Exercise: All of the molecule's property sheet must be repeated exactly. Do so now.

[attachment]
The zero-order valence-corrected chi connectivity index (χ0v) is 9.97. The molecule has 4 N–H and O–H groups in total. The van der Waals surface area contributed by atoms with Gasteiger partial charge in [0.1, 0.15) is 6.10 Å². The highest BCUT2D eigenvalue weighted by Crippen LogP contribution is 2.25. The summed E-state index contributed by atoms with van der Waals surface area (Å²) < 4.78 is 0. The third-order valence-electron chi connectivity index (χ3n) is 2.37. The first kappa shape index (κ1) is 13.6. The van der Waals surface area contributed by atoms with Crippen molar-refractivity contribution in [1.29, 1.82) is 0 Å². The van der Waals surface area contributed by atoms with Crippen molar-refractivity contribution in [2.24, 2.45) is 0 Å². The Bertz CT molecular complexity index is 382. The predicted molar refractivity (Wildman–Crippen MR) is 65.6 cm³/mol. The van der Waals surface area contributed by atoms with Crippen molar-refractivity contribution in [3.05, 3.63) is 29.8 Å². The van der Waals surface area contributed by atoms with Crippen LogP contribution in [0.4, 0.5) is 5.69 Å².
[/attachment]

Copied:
The zero-order valence-corrected chi connectivity index (χ0v) is 9.97. The molecule has 4 N–H and O–H groups in total. The van der Waals surface area contributed by atoms with Gasteiger partial charge in [0.1, 0.15) is 6.10 Å². The highest BCUT2D eigenvalue weighted by Crippen LogP contribution is 2.25. The summed E-state index contributed by atoms with van der Waals surface area (Å²) < 4.78 is 0. The third-order valence-electron chi connectivity index (χ3n) is 2.37. The first kappa shape index (κ1) is 13.6. The van der Waals surface area contributed by atoms with Crippen molar-refractivity contribution in [1.29, 1.82) is 0 Å². The van der Waals surface area contributed by atoms with Crippen molar-refractivity contribution in [2.24, 2.45) is 0 Å². The Bertz CT molecular complexity index is 382. The predicted molar refractivity (Wildman–Crippen MR) is 65.6 cm³/mol. The van der Waals surface area contributed by atoms with Crippen molar-refractivity contribution in [3.05, 3.63) is 29.8 Å². The van der Waals surface area contributed by atoms with Crippen LogP contribution in [0.4, 0.5) is 5.69 Å².